PL-300 – Section 26: Part 3 Level 4 – Mathematical Functions

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- May 12, 2023

**193. Introduction to Mathematical Functions**

Hello everyone and congratulations for making it through to this section.

In this section, we’ll be having a look at the Mathematical functions within the DAX language. They operate very similarly to those in Excel.

If you already know how to use rounding functions in Excel, then you might want to skip this section.

If you know how to use rounding functions in the M language from earlier on this in this course, then you might want to watch the next video, as the DAX ROUND functions are slightly different to their M equivalents. After that, you might want to go to the next section.

However, if you want to know about the mathematical functions in DAX, please join me in the next few videos.

**194. Rounding Functions**

In this section of the course, I want to talk about mathematical functions and want to address a problem that we had a look at a few sections ago.

Now, the sales amount, I’ve done a filter on this so that we’re just talking about the first of August, and we’re talking about product key 528, so that just gives us six rows. The sales amount is $4.99 for each of these items. So, $4.99 for the six items gives us $29.94. That’s good, that’s exactly what we want. But the sales amount in USD, in United States dollars, we’ve used a formula, which was, give me the sales amount in Great British pounds and multiply by 1.6. So that comes to $7.98, or that’s what it shows, but $7.98 times six is not $47.90. It is in fact $47.88, and the reason why there’s this discrepancy is because there is a rounding problem. So, if we go down to sales amount USD, we’ll see the actual amount is not $7.98 but $7.98 point 4, and so now you can see why it adds up differently.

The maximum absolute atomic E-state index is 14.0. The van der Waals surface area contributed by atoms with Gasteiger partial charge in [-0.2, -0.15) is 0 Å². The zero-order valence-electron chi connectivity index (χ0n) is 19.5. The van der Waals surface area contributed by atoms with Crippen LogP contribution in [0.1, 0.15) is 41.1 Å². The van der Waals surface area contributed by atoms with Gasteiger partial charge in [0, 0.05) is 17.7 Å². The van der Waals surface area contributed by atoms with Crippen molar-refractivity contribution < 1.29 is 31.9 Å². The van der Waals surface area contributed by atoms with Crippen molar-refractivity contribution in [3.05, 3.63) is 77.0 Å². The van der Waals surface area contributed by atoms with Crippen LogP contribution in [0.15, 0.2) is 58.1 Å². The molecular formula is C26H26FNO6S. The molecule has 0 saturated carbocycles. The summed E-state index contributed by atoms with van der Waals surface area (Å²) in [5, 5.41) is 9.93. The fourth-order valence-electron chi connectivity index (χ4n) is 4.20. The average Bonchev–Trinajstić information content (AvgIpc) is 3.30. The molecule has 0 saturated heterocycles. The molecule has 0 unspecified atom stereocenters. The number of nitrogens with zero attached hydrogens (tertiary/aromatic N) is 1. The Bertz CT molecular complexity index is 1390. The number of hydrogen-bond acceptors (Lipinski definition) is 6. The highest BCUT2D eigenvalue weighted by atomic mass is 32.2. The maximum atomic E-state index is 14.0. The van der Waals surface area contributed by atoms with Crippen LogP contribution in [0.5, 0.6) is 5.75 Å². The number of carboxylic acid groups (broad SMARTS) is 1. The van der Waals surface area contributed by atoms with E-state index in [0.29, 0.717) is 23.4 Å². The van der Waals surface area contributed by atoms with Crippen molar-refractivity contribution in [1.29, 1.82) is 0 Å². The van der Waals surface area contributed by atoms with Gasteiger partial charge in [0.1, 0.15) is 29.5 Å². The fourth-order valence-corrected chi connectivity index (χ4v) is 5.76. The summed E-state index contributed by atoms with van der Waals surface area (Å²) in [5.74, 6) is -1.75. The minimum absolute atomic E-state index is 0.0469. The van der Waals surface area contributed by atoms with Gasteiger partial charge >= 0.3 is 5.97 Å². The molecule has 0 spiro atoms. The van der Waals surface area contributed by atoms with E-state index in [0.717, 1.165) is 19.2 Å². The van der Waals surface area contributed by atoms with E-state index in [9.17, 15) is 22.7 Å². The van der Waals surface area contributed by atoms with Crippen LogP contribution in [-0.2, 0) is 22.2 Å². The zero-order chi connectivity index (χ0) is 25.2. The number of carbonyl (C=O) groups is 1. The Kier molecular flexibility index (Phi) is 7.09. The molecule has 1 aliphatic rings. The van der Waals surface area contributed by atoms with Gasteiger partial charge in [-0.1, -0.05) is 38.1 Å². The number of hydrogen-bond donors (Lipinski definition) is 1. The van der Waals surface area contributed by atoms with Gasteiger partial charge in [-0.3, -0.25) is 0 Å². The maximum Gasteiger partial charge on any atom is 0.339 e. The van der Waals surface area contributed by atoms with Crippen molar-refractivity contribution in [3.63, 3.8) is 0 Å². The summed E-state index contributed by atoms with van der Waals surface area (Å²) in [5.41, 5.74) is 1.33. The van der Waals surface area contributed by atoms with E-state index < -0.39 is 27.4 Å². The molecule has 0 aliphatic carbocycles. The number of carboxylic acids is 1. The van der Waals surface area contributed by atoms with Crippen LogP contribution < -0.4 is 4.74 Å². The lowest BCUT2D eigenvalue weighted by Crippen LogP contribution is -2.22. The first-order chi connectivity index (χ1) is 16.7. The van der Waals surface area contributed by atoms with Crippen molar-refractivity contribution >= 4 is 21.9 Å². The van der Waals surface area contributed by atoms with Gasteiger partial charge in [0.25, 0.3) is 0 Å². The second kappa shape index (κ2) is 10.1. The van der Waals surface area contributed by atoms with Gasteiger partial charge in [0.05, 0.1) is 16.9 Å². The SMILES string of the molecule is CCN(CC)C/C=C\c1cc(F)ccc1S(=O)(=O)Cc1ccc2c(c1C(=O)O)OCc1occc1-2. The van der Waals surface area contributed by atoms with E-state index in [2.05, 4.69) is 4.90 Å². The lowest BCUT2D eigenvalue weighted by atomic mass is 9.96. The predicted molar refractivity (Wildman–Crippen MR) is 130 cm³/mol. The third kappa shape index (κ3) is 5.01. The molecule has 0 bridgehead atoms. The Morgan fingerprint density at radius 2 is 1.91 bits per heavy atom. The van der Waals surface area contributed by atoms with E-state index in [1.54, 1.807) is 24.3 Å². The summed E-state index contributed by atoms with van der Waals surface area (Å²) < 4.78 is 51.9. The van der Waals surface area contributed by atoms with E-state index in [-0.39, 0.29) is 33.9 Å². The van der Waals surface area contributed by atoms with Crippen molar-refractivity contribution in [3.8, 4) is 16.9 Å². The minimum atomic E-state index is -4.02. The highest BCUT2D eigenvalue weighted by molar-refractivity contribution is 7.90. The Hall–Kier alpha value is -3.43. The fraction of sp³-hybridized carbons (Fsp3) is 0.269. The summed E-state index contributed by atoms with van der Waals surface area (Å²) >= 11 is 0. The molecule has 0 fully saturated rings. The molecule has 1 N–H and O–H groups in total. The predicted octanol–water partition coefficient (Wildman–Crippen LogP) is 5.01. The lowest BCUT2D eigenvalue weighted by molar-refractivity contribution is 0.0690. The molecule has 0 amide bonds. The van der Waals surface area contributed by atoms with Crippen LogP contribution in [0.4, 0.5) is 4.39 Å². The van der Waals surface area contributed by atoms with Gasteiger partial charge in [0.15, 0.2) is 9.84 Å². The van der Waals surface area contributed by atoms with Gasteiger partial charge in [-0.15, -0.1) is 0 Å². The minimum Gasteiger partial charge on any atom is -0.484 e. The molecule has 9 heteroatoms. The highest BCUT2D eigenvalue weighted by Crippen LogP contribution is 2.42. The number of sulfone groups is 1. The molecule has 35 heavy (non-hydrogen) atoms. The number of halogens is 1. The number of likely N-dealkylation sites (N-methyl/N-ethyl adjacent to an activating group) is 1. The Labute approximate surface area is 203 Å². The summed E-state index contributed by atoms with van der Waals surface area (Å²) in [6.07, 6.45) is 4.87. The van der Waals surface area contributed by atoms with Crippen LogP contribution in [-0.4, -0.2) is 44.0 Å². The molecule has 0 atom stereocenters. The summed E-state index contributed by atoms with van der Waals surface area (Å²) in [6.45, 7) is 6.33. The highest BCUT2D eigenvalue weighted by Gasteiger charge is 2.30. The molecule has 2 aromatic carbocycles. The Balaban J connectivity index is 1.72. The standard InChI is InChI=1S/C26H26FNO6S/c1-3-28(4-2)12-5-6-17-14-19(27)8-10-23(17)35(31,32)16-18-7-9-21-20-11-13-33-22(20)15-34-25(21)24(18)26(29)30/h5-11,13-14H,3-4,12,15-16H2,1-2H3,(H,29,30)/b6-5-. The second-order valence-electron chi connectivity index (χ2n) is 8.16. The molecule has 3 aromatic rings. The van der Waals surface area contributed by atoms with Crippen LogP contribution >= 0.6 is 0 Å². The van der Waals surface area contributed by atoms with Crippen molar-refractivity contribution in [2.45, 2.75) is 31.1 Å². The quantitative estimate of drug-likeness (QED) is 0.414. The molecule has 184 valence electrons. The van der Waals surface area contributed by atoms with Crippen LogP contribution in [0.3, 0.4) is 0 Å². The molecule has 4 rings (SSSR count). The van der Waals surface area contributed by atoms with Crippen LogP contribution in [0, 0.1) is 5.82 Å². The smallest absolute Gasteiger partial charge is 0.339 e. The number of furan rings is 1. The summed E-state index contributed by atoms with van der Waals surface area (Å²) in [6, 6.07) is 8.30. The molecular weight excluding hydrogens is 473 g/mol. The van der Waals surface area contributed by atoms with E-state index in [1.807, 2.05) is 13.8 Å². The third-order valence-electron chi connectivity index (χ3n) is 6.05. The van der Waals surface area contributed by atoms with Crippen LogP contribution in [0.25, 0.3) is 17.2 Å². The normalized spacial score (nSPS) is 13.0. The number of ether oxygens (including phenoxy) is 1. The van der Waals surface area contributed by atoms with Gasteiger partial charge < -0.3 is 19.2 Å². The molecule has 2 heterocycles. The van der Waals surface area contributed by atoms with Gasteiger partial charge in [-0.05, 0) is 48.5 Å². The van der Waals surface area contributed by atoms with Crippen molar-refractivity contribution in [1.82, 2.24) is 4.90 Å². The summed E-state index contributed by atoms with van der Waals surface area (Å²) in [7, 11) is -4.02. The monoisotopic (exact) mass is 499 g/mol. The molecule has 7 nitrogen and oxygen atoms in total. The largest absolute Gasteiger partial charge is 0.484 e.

So, in this video we’re going to have a look at the rounding functions and see if we can cure this problem. Of course, this may be exactly the value that you want, and you want the total to be at true value based on several decimal places. But it might be that you actually want it to round to the nearest cent. So, these are the rounding functions that we’ve got, and they’re probably quite familiar to you, because they are Excel functions with, perhaps, once difference, the ISO.CEILING. But that’s just the same as the CEILING function albeit that the second argument is optional. You can see these hard brackets.

Now, I want to start with talking about INT and TRUNC. So, what INT does is it rounds down to the nearest integer. So, the INT of 3.6 is three. So, the INT of 3.99 is three but the INT of minus 3.6 is minus four. It rounds down to the nearest integer. Truncate does a similar function except instead of rounding down, it goes towards zero. So, for positive numbers, it gives you exactly the same value. So, TRUNC of 3.6 is three. But TRUNC of minus 3.6 when you get rid of everything after the decimal point, after the dot, after the period, is not minus four, but minus three. So that is one of the ways that INT and TRUNC are different.